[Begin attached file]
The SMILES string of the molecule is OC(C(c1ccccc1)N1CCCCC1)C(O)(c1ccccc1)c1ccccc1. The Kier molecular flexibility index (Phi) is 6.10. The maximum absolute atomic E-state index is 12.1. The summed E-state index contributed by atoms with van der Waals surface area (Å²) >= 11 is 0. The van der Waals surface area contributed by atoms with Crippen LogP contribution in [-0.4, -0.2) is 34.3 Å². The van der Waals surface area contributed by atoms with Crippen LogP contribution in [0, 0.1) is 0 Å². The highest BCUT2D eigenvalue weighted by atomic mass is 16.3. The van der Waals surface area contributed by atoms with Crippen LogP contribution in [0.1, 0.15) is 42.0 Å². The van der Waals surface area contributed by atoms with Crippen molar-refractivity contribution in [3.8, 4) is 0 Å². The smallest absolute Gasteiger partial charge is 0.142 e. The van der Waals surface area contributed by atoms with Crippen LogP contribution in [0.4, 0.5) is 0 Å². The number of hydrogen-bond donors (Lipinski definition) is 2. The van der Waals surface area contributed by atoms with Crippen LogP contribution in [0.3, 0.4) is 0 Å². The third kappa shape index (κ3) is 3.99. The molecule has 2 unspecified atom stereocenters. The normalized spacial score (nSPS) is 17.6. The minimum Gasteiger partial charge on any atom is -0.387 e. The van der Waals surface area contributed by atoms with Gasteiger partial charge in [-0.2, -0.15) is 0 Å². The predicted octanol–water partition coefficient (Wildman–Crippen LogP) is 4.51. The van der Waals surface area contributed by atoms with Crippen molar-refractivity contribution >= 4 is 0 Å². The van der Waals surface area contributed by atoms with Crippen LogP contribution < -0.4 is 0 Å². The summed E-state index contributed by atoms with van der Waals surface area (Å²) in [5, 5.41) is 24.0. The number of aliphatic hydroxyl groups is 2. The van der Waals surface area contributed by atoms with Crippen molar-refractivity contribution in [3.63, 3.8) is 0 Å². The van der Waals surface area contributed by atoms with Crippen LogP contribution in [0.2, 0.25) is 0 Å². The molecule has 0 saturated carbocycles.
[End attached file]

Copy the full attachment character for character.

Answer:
The SMILES string of the molecule is OC(C(c1ccccc1)N1CCCCC1)C(O)(c1ccccc1)c1ccccc1. The Kier molecular flexibility index (Phi) is 6.10. The maximum absolute atomic E-state index is 12.1. The summed E-state index contributed by atoms with van der Waals surface area (Å²) >= 11 is 0. The van der Waals surface area contributed by atoms with Crippen LogP contribution in [-0.4, -0.2) is 34.3 Å². The van der Waals surface area contributed by atoms with Crippen LogP contribution in [0, 0.1) is 0 Å². The highest BCUT2D eigenvalue weighted by atomic mass is 16.3. The van der Waals surface area contributed by atoms with Crippen LogP contribution in [0.1, 0.15) is 42.0 Å². The van der Waals surface area contributed by atoms with Crippen molar-refractivity contribution in [3.8, 4) is 0 Å². The smallest absolute Gasteiger partial charge is 0.142 e. The van der Waals surface area contributed by atoms with Crippen LogP contribution in [0.4, 0.5) is 0 Å². The number of hydrogen-bond donors (Lipinski definition) is 2. The van der Waals surface area contributed by atoms with Crippen LogP contribution in [0.3, 0.4) is 0 Å². The third kappa shape index (κ3) is 3.99. The molecule has 2 unspecified atom stereocenters. The normalized spacial score (nSPS) is 17.6. The minimum Gasteiger partial charge on any atom is -0.387 e. The van der Waals surface area contributed by atoms with Gasteiger partial charge in [-0.2, -0.15) is 0 Å². The predicted octanol–water partition coefficient (Wildman–Crippen LogP) is 4.51. The van der Waals surface area contributed by atoms with Crippen molar-refractivity contribution >= 4 is 0 Å². The van der Waals surface area contributed by atoms with Crippen LogP contribution < -0.4 is 0 Å². The summed E-state index contributed by atoms with van der Waals surface area (Å²) in [5, 5.41) is 24.0. The number of aliphatic hydroxyl groups is 2. The van der Waals surface area contributed by atoms with Crippen molar-refractivity contribution in [3.63, 3.8) is 0 Å². The van der Waals surface area contributed by atoms with Crippen LogP contribution in [0.2, 0.25) is 0 Å². The molecule has 0 saturated carbocycles.